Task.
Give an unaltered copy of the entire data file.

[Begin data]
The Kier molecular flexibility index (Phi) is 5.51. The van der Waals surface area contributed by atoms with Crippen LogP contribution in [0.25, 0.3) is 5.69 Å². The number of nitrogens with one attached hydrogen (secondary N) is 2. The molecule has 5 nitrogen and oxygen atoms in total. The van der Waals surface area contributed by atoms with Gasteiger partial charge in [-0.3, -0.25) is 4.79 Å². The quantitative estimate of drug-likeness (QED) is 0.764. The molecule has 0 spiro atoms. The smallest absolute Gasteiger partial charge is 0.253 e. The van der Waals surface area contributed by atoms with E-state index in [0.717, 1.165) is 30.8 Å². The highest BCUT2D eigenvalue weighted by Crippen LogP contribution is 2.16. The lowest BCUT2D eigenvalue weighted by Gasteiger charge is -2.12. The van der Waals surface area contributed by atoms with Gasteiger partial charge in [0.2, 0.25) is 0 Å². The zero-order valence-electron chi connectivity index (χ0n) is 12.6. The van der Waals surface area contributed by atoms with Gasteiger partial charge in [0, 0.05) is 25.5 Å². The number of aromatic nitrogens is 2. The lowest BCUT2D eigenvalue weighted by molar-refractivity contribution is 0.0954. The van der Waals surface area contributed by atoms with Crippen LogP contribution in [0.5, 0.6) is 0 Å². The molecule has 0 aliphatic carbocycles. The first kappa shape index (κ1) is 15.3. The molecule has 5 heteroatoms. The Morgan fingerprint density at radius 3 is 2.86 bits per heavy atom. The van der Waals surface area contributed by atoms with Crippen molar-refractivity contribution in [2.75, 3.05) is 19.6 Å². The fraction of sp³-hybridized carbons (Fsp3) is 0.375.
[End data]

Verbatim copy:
The Kier molecular flexibility index (Phi) is 5.51. The van der Waals surface area contributed by atoms with Crippen LogP contribution in [0.25, 0.3) is 5.69 Å². The number of nitrogens with one attached hydrogen (secondary N) is 2. The molecule has 5 nitrogen and oxygen atoms in total. The van der Waals surface area contributed by atoms with Gasteiger partial charge in [-0.3, -0.25) is 4.79 Å². The quantitative estimate of drug-likeness (QED) is 0.764. The molecule has 0 spiro atoms. The smallest absolute Gasteiger partial charge is 0.253 e. The van der Waals surface area contributed by atoms with E-state index in [0.717, 1.165) is 30.8 Å². The highest BCUT2D eigenvalue weighted by Crippen LogP contribution is 2.16. The lowest BCUT2D eigenvalue weighted by Gasteiger charge is -2.12. The van der Waals surface area contributed by atoms with Gasteiger partial charge in [0.2, 0.25) is 0 Å². The zero-order valence-electron chi connectivity index (χ0n) is 12.6. The van der Waals surface area contributed by atoms with Gasteiger partial charge in [0, 0.05) is 25.5 Å². The number of aromatic nitrogens is 2. The lowest BCUT2D eigenvalue weighted by molar-refractivity contribution is 0.0954. The van der Waals surface area contributed by atoms with Crippen LogP contribution in [0.5, 0.6) is 0 Å². The molecule has 0 aliphatic carbocycles. The first kappa shape index (κ1) is 15.3. The molecule has 5 heteroatoms. The Morgan fingerprint density at radius 3 is 2.86 bits per heavy atom. The van der Waals surface area contributed by atoms with Crippen molar-refractivity contribution in [2.75, 3.05) is 19.6 Å². The fraction of sp³-hybridized carbons (Fsp3) is 0.375.